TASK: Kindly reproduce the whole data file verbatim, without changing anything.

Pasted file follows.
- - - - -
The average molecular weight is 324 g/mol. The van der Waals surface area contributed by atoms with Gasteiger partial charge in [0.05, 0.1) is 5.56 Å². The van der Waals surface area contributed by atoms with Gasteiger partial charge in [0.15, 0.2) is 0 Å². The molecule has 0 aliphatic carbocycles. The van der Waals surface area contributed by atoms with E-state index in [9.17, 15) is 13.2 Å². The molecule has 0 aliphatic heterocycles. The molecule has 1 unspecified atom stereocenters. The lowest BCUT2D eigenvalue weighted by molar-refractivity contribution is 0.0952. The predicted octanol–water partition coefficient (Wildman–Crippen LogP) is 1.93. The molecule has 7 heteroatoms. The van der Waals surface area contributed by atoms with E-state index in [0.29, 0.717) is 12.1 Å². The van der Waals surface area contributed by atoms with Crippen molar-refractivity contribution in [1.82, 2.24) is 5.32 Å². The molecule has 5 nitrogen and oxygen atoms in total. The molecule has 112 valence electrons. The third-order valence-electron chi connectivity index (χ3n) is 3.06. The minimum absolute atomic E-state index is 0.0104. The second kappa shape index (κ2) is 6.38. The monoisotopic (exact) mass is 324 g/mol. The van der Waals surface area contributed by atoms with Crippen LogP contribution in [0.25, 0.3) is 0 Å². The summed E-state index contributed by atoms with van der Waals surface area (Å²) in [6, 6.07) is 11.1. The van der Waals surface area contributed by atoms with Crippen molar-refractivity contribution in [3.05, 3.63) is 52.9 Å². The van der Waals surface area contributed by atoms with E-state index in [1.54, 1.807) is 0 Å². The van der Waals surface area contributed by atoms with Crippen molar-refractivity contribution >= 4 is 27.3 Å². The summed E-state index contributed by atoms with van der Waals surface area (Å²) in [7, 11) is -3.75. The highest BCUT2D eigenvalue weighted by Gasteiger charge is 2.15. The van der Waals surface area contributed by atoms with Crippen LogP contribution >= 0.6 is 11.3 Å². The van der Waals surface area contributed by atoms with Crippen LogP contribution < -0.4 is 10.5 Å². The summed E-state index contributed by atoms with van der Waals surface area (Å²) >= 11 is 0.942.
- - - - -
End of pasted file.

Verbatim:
The average molecular weight is 324 g/mol. The van der Waals surface area contributed by atoms with Gasteiger partial charge in [0.05, 0.1) is 5.56 Å². The van der Waals surface area contributed by atoms with Gasteiger partial charge in [0.15, 0.2) is 0 Å². The molecule has 0 aliphatic carbocycles. The van der Waals surface area contributed by atoms with E-state index in [9.17, 15) is 13.2 Å². The molecule has 0 aliphatic heterocycles. The molecule has 1 unspecified atom stereocenters. The lowest BCUT2D eigenvalue weighted by molar-refractivity contribution is 0.0952. The predicted octanol–water partition coefficient (Wildman–Crippen LogP) is 1.93. The molecule has 7 heteroatoms. The van der Waals surface area contributed by atoms with E-state index in [0.29, 0.717) is 12.1 Å². The van der Waals surface area contributed by atoms with Crippen molar-refractivity contribution in [1.82, 2.24) is 5.32 Å². The molecule has 5 nitrogen and oxygen atoms in total. The molecule has 112 valence electrons. The third-order valence-electron chi connectivity index (χ3n) is 3.06. The minimum absolute atomic E-state index is 0.0104. The second kappa shape index (κ2) is 6.38. The monoisotopic (exact) mass is 324 g/mol. The van der Waals surface area contributed by atoms with Crippen LogP contribution in [0.25, 0.3) is 0 Å². The summed E-state index contributed by atoms with van der Waals surface area (Å²) in [6, 6.07) is 11.1. The van der Waals surface area contributed by atoms with Crippen molar-refractivity contribution in [3.05, 3.63) is 52.9 Å². The van der Waals surface area contributed by atoms with E-state index in [1.54, 1.807) is 0 Å². The van der Waals surface area contributed by atoms with Crippen molar-refractivity contribution >= 4 is 27.3 Å². The summed E-state index contributed by atoms with van der Waals surface area (Å²) in [7, 11) is -3.75. The highest BCUT2D eigenvalue weighted by Gasteiger charge is 2.15. The van der Waals surface area contributed by atoms with Crippen LogP contribution >= 0.6 is 11.3 Å². The van der Waals surface area contributed by atoms with Crippen LogP contribution < -0.4 is 10.5 Å². The summed E-state index contributed by atoms with van der Waals surface area (Å²) >= 11 is 0.942.